Experiential learning can come in many different forms, and can occur both in and outside the classroom. Types of experiential learning that students may be exposed to through Experience Learning include:
Apprenticeships provide students an opportunity to try out a job, usually with an experienced professional in the field to act as a mentor.
Clinical experiences provide hands-on experiences of a predetermined duration directly tied to an area of study, such as nursing students participating in a hospital-based experience or child development and teacher education students participating in day care and classroom settings.
Provide tuition or aid to support the training of students for a period of time. They are usually made by educational institutions, corporations, or foundations to assist individuals pursuing a course of study or research.
Field work allows students to explore and apply content learned in the classroom in a specified field experience away from the classroom. Field work experiences bridge educational experiences with an outside community that can range from neighborhoods and schools to anthropological dig sites and laboratory settings.
Internships provide students with an opportunity to test the waters in a career field and also gain some valuable work experience. Internships can be for credit, not for credit, paid, or unpaid.
Practicums often a required component of a course of study and place students in a supervised and often paid situation. Students develop competencies and apply previously studied theory and content, such as school library media students working in a high school library or marketing majors working in a marketing research firm.
Service learning is distinguished by being mutually beneficial for both student and community. Service-learning is growing rapidly and is considered a part of experiential education by its very nature of learning, performing a job within the community, and serious reflection by the student. Service-learning involves tackling some of society’s complex issues such as homelessness, poverty, lack of quality education, pollution, etc.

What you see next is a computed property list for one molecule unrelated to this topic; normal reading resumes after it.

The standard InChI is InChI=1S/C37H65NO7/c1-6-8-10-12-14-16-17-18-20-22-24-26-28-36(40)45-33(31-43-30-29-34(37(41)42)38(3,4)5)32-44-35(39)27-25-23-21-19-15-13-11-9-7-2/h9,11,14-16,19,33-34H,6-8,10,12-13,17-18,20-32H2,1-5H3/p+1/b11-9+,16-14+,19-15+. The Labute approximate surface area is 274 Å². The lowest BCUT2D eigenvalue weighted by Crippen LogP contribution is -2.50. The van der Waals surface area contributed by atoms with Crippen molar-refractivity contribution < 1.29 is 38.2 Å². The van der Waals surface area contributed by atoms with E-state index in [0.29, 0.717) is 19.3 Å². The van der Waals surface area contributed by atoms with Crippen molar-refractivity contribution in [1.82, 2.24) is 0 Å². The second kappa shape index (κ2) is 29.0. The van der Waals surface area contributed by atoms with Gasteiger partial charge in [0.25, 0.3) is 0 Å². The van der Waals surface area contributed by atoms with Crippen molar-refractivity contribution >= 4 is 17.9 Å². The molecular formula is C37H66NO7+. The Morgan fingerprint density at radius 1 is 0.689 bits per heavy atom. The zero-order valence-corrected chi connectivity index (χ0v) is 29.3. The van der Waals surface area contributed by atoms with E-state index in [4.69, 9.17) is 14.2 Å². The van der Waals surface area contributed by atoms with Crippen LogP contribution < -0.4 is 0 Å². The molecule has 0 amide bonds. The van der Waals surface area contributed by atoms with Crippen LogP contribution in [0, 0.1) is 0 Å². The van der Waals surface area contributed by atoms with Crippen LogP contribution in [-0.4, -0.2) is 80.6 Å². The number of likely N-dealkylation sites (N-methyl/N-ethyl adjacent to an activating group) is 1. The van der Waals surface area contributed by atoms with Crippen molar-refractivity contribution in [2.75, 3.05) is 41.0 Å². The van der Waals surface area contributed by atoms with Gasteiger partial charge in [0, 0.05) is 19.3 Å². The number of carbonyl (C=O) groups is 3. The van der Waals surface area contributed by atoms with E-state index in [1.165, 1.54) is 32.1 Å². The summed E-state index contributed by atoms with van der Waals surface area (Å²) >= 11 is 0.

Simulations and gaming/role-playing
When used as part of a course, simulations and gaming/role-playing aim to imitate a system, entity, phenomenon, or process. They attempt to represent or predict aspects of the behavior of the problem or issue being studied. Simulation can allow experiments to be conducted within a fictitious situation to show the real behaviors and outcomes of possible conditions.
Student teaching provides candidates with an opportunity to put into practice the knowledge and skills they have been developing in the preparation program. Student teaching typically involves an on-site experience in a partner school and opportunities for formal and informal candidate reflection on their teaching experience.
Study abroad offer students a unique opportunity to learn in another culture, within the security of a host family and a host institution carefully chosen to allow the transfer of credit to a student’s degree program.
Undergraduate research is increasingly common at universities across all disciplines. With strong support from the National Science Foundation and the research community, scientists are reshaping their courses to connect key concepts and questions with students’ early and active involvement in systematic investigation and research. The goal is to involve students with actively contested questions, empirical observation, cutting-edge technologies, and the sense of excitement that comes from working to answer important questions.
Volunteering allows students to serve in a community primarily because they choose to do so. Many serve through a nonprofit organization—sometimes referred to as formal volunteering—but a significant number also serve less formally, either individually or as part of a group.